Imagine you're driving your car, you hit a cyclist a glancing blow and then, when you get out to help him get up, you find you've knocked down Bradley Wiggins, winner of this year's Tour de France and an Olympics gold medal winner. Not the sort of fame you want, really. But would you get the scratches on your car fixed? Or would you leave them there like the kiss on your face of your first girlfriend? Or, in this case, boyfriend. BTW, it was of course, a white van.
So, Brussels has formally rejected the economic forecasts of the Spanish government. Or in that lovely Spanish phrase, has dismissed them as so much wet paper. On top of that, the EU mandarins have called for even more cuts and even greater tax increases than Madrid already plans to inflict us with. Despite this – and its impact on the real economy – Brussels says everything will be OK by the end of 2013. Nonsense upon vicious nonsense. Endorsing the view that no one really knows what's happening or what to do about it. Other than to slash and burn their way to more than 6 million unemployed.
Well, the tablets I sent to my daughter in the UK haven't arrived so tomorrow I'll be mailing some more by certified mail. I just hope my number doesn't put me in front of the clerk who smirked at my stupidity for sending them ordinary mail last time. If it does, I'll just say they did arrive but my daughter wants some more.
Talking of tablets, here's some advice if you ever find yourself needing soluble ibuprofen from Kern – Buy the pack of 40, rather than the pack of 20. According to the pharmacy I used this morning, they cost the same. At least this is what they said when I went back and queried why the 20 pack was the same price as the last 40 pack I bought. So I asked them to give me the 40 pack. Which they did. All with a smile.
My suspicion is that pharmacies are a truly profitable business here. Some evidence for this is that there are three of them in less than 500 metres of one street in Pontevedra, the flashing green crosses of each of them visible from anywhere in the street. That said, the road is lined with 6 or 7-floor flat-blocks, meaning a population density far greater than in, say, the UK.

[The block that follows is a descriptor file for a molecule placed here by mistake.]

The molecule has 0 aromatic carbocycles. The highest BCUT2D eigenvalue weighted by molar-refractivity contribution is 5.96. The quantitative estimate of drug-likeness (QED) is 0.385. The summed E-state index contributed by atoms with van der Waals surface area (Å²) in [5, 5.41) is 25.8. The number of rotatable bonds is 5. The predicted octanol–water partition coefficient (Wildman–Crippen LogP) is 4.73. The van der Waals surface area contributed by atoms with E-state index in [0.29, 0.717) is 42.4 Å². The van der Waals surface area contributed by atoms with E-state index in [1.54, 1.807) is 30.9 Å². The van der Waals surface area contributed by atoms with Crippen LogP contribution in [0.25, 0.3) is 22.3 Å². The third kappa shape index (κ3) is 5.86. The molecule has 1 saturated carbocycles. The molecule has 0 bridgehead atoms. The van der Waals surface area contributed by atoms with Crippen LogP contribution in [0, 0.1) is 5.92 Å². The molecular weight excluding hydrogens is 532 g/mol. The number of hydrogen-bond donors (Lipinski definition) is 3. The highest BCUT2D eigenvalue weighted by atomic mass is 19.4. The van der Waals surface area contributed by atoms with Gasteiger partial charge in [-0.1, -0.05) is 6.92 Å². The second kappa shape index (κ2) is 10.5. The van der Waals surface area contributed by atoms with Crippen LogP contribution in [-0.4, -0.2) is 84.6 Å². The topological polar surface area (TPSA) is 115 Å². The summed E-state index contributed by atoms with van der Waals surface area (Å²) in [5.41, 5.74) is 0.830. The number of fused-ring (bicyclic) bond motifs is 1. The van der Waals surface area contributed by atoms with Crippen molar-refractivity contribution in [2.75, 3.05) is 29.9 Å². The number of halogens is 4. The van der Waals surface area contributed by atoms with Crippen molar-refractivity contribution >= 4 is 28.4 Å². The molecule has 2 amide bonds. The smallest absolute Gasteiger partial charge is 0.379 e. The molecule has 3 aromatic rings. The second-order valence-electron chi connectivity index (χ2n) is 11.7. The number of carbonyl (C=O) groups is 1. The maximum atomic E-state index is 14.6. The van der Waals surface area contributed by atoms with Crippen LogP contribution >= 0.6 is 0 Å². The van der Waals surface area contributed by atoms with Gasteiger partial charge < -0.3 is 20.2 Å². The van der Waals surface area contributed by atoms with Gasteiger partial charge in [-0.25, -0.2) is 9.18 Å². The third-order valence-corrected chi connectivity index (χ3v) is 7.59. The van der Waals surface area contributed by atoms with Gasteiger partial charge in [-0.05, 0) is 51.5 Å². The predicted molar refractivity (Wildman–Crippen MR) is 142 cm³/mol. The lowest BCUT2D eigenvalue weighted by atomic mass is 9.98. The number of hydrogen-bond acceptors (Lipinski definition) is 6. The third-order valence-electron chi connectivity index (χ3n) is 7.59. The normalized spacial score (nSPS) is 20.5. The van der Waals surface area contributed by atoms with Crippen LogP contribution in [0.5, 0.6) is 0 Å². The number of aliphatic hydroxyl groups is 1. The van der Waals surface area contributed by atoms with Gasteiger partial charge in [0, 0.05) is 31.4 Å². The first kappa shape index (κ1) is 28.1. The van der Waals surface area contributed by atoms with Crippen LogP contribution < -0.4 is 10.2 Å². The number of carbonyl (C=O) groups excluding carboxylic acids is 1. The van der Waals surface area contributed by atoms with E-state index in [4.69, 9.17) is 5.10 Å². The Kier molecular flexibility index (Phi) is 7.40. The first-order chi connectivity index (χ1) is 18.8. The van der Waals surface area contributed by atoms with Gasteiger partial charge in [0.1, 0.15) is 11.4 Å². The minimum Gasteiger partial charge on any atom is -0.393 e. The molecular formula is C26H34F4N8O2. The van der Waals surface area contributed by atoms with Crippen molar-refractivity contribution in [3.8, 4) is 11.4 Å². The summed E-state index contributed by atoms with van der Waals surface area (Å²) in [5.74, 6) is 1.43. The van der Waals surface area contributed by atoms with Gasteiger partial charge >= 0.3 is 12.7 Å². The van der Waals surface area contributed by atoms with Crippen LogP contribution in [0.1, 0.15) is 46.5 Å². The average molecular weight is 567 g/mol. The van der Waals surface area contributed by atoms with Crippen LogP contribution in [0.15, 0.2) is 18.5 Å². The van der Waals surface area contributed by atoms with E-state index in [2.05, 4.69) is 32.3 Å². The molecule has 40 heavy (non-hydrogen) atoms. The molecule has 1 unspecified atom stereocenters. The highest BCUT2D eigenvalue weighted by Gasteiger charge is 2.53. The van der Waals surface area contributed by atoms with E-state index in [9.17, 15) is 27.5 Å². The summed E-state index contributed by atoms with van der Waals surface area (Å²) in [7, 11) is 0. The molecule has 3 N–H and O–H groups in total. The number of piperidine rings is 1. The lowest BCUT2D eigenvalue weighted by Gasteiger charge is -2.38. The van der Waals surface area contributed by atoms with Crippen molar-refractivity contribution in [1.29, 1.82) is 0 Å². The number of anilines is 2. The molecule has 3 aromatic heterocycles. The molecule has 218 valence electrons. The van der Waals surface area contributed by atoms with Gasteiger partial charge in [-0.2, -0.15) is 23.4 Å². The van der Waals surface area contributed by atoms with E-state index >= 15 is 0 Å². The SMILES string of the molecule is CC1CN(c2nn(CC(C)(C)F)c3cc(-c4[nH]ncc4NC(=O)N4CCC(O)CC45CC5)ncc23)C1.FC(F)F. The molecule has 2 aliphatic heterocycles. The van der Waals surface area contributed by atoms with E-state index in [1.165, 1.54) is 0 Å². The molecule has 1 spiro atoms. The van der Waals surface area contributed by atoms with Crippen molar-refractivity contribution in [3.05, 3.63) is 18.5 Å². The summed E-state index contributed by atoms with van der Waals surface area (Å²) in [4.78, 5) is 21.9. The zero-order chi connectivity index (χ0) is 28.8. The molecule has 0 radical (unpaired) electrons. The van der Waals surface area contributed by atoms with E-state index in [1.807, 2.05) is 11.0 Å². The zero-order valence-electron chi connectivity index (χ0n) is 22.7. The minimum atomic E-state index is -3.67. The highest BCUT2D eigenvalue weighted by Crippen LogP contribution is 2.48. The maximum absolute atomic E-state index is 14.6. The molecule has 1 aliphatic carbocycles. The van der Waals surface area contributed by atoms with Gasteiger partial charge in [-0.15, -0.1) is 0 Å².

Talking of shops . . . I've mentioned at least once I'm surprised at the places which have opened up in retail sites that have closed down. Travel agents and estate agents being two of these. So, I wasn't surprised to read, in the context of money-laundering that: Another common approach is to mix up non-kosher funds with the assets of a front company: any above-ground business that handles a lot of cash, such as a check-cashing service, travel agency, grocery store, car wash, or coin laundry. Alternatively, you might use a business with a hard-to-value inventory — precious metals, jewellery, antiques, art, etc.” Then there are the bridal shops and the pet-shops I've mentioned.
There was a terrible tragedy last week in Madrid, when several young people were crushed to death in a stampede initiated by some cretin setting of a flare in an (over)crowded dance venue. The mayoress of Madrid responded with the knee-jerk statement that they would never again rent out public places for events. Since when it's emerged that the safety and security measures were, to say the least, inadequate. Let's hope that a court case ensues and that the price is paid for lax attitudes.
Finally . . . Can I recommend the late Marion Montgomery, a truly wonderful singer whom I had the pleasure of hearing live three or four times. Here's one of my favourites, recently re-discovered in my vinyl collection. And here's another. A voice of melted chocolate, as someone said. Incidentally, despite never having smoked, Marion died of a lung cancer which she attributed to a lifetime of singing in night clubs. Possibly a lesson in there somewhere.
And, finally, another great number, introduced by the inimitable Peter Cooke. - Tired of you.